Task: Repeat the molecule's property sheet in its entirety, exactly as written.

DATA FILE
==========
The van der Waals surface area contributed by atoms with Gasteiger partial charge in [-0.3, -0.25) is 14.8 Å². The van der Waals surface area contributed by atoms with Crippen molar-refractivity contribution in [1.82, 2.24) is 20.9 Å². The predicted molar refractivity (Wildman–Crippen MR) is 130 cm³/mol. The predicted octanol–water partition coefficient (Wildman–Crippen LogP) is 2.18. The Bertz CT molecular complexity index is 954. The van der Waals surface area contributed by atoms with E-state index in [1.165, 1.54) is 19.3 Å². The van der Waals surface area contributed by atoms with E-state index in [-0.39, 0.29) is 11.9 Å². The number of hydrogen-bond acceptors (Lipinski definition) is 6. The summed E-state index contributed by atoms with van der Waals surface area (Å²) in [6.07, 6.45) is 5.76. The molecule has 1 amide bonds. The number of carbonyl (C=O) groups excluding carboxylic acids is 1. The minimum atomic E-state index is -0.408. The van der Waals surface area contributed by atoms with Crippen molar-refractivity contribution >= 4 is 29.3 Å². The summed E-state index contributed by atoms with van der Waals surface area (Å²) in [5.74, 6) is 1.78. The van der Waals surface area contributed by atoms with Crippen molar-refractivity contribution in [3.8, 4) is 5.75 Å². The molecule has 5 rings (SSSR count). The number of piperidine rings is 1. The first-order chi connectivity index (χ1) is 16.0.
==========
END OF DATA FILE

The van der Waals surface area contributed by atoms with Gasteiger partial charge in [-0.3, -0.25) is 14.8 Å². The van der Waals surface area contributed by atoms with Crippen molar-refractivity contribution in [1.82, 2.24) is 20.9 Å². The predicted molar refractivity (Wildman–Crippen MR) is 130 cm³/mol. The predicted octanol–water partition coefficient (Wildman–Crippen LogP) is 2.18. The Bertz CT molecular complexity index is 954. The van der Waals surface area contributed by atoms with E-state index in [1.165, 1.54) is 19.3 Å². The van der Waals surface area contributed by atoms with E-state index in [-0.39, 0.29) is 11.9 Å². The number of hydrogen-bond acceptors (Lipinski definition) is 6. The summed E-state index contributed by atoms with van der Waals surface area (Å²) in [6.07, 6.45) is 5.76. The molecule has 1 amide bonds. The number of carbonyl (C=O) groups excluding carboxylic acids is 1. The minimum atomic E-state index is -0.408. The van der Waals surface area contributed by atoms with Crippen molar-refractivity contribution >= 4 is 29.3 Å². The summed E-state index contributed by atoms with van der Waals surface area (Å²) in [5.74, 6) is 1.78. The van der Waals surface area contributed by atoms with Crippen molar-refractivity contribution in [3.8, 4) is 5.75 Å². The molecule has 5 rings (SSSR count). The number of piperidine rings is 1. The first-order chi connectivity index (χ1) is 16.0.